Sometime between then and now, Lindsay's Collected Poems went completely out of print. I made it through college without ever hearing his name, and there are plenty of practicing poets today - I have made inquiries - who have no idea who he is.
Somehow I got interested in him. I think I read something about how he had once gone wandering across the Midwest, trading his poems for food and shelter (I am vulnerable to the romance of such things). Eventually I stumbled across his Selected Poems in a used bookstore. The back cover said that his most important poem was "The Congo," so I flipped to it. There were instructions for chanting in the margin, things like "A rapidly piling climax of speed and racket," and the first section was called "Their Basic Savagery." Uh oh, I thought. And then I found passages like this:
"Whirl ye the deadly voo-doo rattle,
Harry the uplands,
Steal all the cattle,
Boomlay, boomlay, boomlay, BOOM."
Bingo bango bongo, I thought, I will not be purchasing this book. Months later I came across a copy of the Dover Thrift edition of "The Congo and Other Poems." It is the only book of Lindsay's poetry that is still in print, and the store was selling it for forty cents. I decided that this was worth my money. I skipped the poems with chanting instructions and went straight to the middle of the book.
There were a few silly poems, a few sentimental ones, and a whole host of great ones. They were indignant, fanciful, profound, strange, and funny - and not like anything I had come across in American poetry. The only real point of comparison for me was Blake's early stuff. Lindsay's poems do not strike as deep as Blake's best, and his visual art is not nearly of the same stature (his drawings are included in the Collected Poems), but there are interesting similarities: the obsession with Swedenborg, the horror of industrial civilization, the mystical, slightly nutty significance they both draw from all kinds of events.
But there is an important difference. Blake - as funny as he can be - does not deliver his prophecies as a joke; I get the sense that he believes every word. With Lindsay, I can sense a canny half-smile - it is the look of someone at a party who starts acting a little crazy because he is surrounded by incredibly boring people. He means most of what he says, but he is exaggerating a little to get people's attention, to try to shake them out of their lifelessness, and also just to entertain himself. Here is a quote from his Introduction to the Collected Poems, entitled "Adventures Preaching Hieroglyphic Sermons." I think you can hear what I'm talking about:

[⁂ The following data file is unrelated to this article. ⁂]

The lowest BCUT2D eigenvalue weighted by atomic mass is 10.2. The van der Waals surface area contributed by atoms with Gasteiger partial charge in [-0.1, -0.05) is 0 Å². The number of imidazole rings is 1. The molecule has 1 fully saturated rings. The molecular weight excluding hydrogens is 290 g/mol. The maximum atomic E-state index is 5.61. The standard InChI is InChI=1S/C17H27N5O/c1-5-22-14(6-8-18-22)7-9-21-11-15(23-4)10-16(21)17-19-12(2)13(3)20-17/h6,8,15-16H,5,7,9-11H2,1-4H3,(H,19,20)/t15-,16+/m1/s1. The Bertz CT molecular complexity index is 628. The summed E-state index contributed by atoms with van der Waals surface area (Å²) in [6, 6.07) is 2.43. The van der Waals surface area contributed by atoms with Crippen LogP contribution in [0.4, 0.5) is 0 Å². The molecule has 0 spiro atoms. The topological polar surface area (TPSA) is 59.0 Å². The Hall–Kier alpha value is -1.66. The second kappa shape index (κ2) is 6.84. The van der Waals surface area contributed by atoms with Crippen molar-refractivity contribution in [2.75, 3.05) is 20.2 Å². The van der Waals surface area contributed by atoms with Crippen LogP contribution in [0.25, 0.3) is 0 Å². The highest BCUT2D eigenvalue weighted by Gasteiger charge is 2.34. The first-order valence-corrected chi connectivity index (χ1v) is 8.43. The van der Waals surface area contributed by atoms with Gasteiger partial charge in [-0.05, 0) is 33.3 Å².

There is just one way to convince citizens of the United States that you are dead in earnest about an idea. It will do no good to be crucified for it, or burned at the stake for it. It will do no good to go to jail for it. But if you go broke for a hobby over and over again the genuine fructifying wrath and opposition is terrific. They will notice your idea at least. I flooded Springfield with free pamphlets incessantly. And so I began to relish home-town controversy on its absolute merits...I remember a quote - I think it was said in relation to Frank Lloyd Wright - that our great American men are always to some degree charlatans. The quote isn't worth thinking too hard about, but it has an element of truth. Lindsay knows that he is performing, but he also has a sense of his own ridiculousness. Here, for example, is how he explains his rise to popularity: "And to this general interest in poetry I attribute the fact that I, a speaker to whom not six persons were ever known to listen with patience, became a conventionalized "reciter" of my own verses almost instantly, and have since that time recited to about one million people."
His poetry has some very serious things to say, but it also has an ease, a naturalness, and a sense of fun that is rare in American literature. I should mention here that I agree with Sinclair Lewis: I think Vachel Lindsay is a great poet, one of the real ones. Not of Whitman's stature or anything (although it is stupid to keep making such hierarchies) but someone with important and delightful things to say that still deserves to be heard. I am not really sure why his work has disappeared. University neglect might have played a role. Schools tend to amplify the reputations of people who have supplied some sort of technical innovation, especially if this innovation requires extensive explication. People who broke imaginative ground without any obvious technical breakthroughs, or whose work usually found voice in traditional forms, tend to be out of luck. At least if they were not already established classics.
And so I read The Waste Land in three different classes, but not a single poem of Hardy's. Every work by Joyce, but not one story by Frank O'Connor. But whose books do I bother to open today? Lindsay's technical achievement - his contribution, I suppose, to the story of poetry - is his various chants, but anyone who looks only at those poems is not going to see why he is still worth reading. But look at everything else and - making allowances for lots of pleasant throwaways and some really bad, really silly stuff - I think you'll see what I mean: "Bryan, Bryan, Bryan, Bryan," for example, or the three poems in "A Gospel of Beauty." And so many of the moon poems are wonderful too.
I managed to track down the Collected Poems in a used bookstore, but it is hard to find and often expensive. The Dover edition contains some good stuff and is well worth your $1.50. But it is high time that someone like the Library of America brought out Lindsay's Collected Poems again. We need a good dose of his strangeness in this country, along with a solid slap in the face.